Ion Exchange Chromatography (IEX) is a protein purification technique that separates proteins based on their different electrostatic interactions with charged ligands at a specific pH. The latter pH is determined based on the pH-Isoelectric Point (pI) at which the net electrical charge of the protein is equal to zero. Therefore, the pH buffer should either be higher or inferior to the pI of the protein of interest.

The following section introduces the basic principles of Ion exchange chromatography and helps you understand when to choose this technique for your protein expression strategy.

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How Does Ion Exchange Chromatography Work?

Ion exchange chromatography is an adsorption chromatography that relies on the electrostatic
interaction between the molecule or biomolecule to be purified and groups of opposite charge
covalently bound to the matrix.

Proteins are composed of amino acid sequences by which they acquire their charges. However, at a certain pH-Isoelectric Point, the net electrical charge of the protein is equal to zero. This parameter is of great importance as it allows the determination of the pH of the buffer used in the IEX protein separation. Therefore, to allow a protein separation based on their charge, the pH buffer should either be higher or inferior to the pI of the protein of interest.

Like all liquid chromatography techniques, IEX is composed of a mobile phase and a stationary phase:

  • Mobile phase: This phase consists of a low ionic strength buffer along with the protein
  • Stationary phase: This phase consists of an inert resin with an immobilized ion exchanger.The latter are spherical beads with attached functional groups granting them the charged property.

Immobilized particles are always oppositely charged to the protein of interest. To this extent, two IEX types can be distinguished; Cation Exchange Chromatography (CEX), and Anion Exchange
Chromatography (AEX).

  • Cation Exchange Chromatography (CEX): It allows the separation of positively charged proteins via the negatively charged ligands.
  • Anion Exchange Chromatography (AEX): It allows the separation of negatively charged proteins via the positively charged ligands.
IEX Cation Exchange Chromatography Anion Exchange Chromatography
Protein Adsorption Positively charged protein Negatively charged protein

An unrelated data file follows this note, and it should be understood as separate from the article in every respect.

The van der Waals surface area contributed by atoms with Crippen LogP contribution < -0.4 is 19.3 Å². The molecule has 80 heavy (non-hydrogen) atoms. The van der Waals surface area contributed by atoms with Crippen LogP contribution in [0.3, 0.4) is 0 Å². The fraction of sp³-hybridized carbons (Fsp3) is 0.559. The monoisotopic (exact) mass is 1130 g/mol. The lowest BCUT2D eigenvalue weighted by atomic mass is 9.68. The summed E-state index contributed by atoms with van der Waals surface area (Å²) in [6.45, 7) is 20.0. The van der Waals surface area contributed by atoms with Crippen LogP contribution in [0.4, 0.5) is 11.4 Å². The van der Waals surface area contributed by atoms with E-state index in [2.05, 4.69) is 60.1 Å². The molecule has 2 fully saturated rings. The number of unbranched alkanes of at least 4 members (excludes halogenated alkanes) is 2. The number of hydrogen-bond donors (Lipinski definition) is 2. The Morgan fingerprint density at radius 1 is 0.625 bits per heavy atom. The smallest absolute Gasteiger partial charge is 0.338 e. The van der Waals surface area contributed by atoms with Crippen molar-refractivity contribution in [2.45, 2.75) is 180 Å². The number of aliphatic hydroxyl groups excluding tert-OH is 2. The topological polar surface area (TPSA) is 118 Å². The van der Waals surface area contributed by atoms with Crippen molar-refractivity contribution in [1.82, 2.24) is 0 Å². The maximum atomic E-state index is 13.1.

pH Buffer pH Buffer < pI pH Buffer > pI
  1. Protein Desorption: To weaken the electrostatic interactions and elute the target protein,
    two methods are possible:
  • Gradient Elution: Increasing the concentration of the competitor, i.e., molecules similarly
    charged to the protein of interest. For example, a gradual increase in salt concentration allows the breaking of the bonds in AEX.
  • pH Change: Changing the buffer pH in the mobile phase can influence the net charge of proteins, same as their ability to bind to the matrix.

What Are The Advantages Of Ion Exchange Chromatography?

  • Resolution: Ion exchange chromatography grants efficient separation of proteins with different charges to allow high purity.
  • Capacity: IEX allows the purification of large volumes with the possibility of getting a
    concentrated product with a considerably decreased volume.
  • Mildness: Ion exchange chromatography is performed under non-denaturing conditions. It
    maintains native protein forms suited for further applications.
  • Diversity: IEX is one of the most versatile liquid chromatography techniques.


What are the Applications of Ion Exchange Chromatography?

  • Characterization: IEX allows analysis and characterization of biotherapeutics, like ADCs and mAbs. It allows the identification of the heterogeneity of the product in terms of size and charge.
  • Product concentration: At the end of the downstream process, IEX is a useful tool to obtain a concentrated protein in a smaller volume.
  • Purification: IEX is an effective technique to isolate the target protein from other protein charge variants and isoforms. IEX is also a successful tool to separate nucleic acids, antibiotics, vitamins, and many other biomolecules.
  • Analysis: IEX is well-known for routine amino acid analysis from mixtures such as blood serum samples. Also, it is suitable to determine the nucleic acid composition via nucleotide analysis.

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